At the height of his popularity Ronalde foresaw a decline in variety performing and took a step away from the limelight. Nonetheless, Ronalde did not abandon the entertainment industry: he maintained an engagement diary and summer seasons into his 80s, as well as TV and radio appearances. He settled on the island of Guernsey in the 1960s, being attracted to it after a performance there. He purchased a hotel (St Martin's, which would come to be known as Ronnie Ronalde's Hotel), and met Austrian wife Rosemarie who would become his business manager following Steffani's death. After raising three children, both he and Rosemarie moved to the Isle of Man in the late 1980s, then to Whistler's Lodge in New Zealand in the 1990s, to the Gold Coast, Queensland, Australia, and returned to the UK in the last years of his life. In New Zealand in 1990, Ronalde filled the 2500-capacity Aotea Theatre, and was invited to stay for another concert. He was also asked to return for repeat performances in both Auckland and Christchurch Town Halls.
Ronalde was awarded America's North Carolina Louisburg Hall of Fame Award in 1995, their highest acclaim, given only to artists of outstanding international distinction.
His recording "Bird Song at Eventide" was featured in the hit TV series, and subsequent best-selling soundtrack, The Singing Detective in 1986.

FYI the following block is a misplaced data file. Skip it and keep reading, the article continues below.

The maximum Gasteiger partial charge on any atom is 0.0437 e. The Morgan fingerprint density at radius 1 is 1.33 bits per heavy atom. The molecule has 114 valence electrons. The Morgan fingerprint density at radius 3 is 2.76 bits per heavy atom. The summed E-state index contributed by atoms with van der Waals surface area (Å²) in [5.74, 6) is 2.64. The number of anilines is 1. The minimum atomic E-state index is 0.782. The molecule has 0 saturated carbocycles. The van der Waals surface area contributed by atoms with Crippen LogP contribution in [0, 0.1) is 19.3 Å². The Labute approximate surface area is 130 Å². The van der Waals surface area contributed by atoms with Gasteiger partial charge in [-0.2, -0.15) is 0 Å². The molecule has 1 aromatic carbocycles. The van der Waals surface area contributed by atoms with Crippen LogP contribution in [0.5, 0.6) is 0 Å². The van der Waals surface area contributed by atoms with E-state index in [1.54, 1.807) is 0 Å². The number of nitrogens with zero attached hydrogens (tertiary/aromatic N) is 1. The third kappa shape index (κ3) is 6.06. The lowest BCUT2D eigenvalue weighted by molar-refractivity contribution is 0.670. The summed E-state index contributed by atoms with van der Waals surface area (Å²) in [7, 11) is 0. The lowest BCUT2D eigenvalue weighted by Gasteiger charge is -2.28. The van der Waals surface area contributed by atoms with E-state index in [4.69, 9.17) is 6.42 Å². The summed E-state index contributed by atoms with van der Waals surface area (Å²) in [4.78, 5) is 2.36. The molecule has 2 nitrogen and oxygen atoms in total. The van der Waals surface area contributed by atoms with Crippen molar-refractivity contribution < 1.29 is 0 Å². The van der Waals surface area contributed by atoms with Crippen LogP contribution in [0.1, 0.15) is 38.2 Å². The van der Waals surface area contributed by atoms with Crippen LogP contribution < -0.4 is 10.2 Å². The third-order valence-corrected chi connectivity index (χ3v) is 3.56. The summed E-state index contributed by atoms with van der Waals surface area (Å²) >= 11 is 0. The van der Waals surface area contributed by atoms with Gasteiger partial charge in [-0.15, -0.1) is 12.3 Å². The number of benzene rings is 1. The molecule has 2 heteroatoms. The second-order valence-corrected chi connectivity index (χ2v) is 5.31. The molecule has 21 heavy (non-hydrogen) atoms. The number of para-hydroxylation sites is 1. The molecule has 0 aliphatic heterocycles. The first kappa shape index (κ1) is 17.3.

His 1998 autobiography entitled Around the World on a Whistle drew extensively on memorabilia, theatre bills, photographs and clippings, and is a document of the published history of variety circuits. He quipped that his next book would have been "an Encyclopaedia of Whistling".
EMI Australia released a CD with the same title Around the World on a Whistle in the 1990s. In testament to the longevity of his popularity, this gained him another Gold Disc and a small upsurge in his career. EMI subsequently released a number of albums of Ronalde's early works that had not been available since their original gramophone releases.
Ronalde appeared in the 2007 Australian feature film Clubland.
Ronalde made an appearance at the Hackney Empire for a charity evening, The Golden Years of Variety, on Sunday 9 September 2012, when he received a standing ovation.
The comedians Bob Hope, Jimmy Edwards, Morecambe and Wise, Bob Monkhouse, Peter Cook, Max Wall and Max Bygraves have all made references to 'Whistling Ronnie' in their routines. Terry-Thomas joked that he was sick of hearing Ronalde's whistling, and attempted impersonations.
- EP Columbia SEGS-24 (Sweden 1956)
- In a Monastery Garden
- Bells Across the Meadow
- The Skater's Waltz
- Dream of Olwen
- Beautiful Dreamer SEG 7678 EP (Holland)
- Tobler, John (1992). NME Rock 'N' Roll Years (1st ed.). London: Reed International Books Ltd. p. 23. CN 5585.
- "Ronnie Ronalde Passes Away". islandfm.com. 16 January 2015.
- Leigh, Spencer (22 January 2015). "Ronnie Ronalde: Music hall artiste famous for his whistling and yodelling". The Independent. Retrieved 4 February 2015.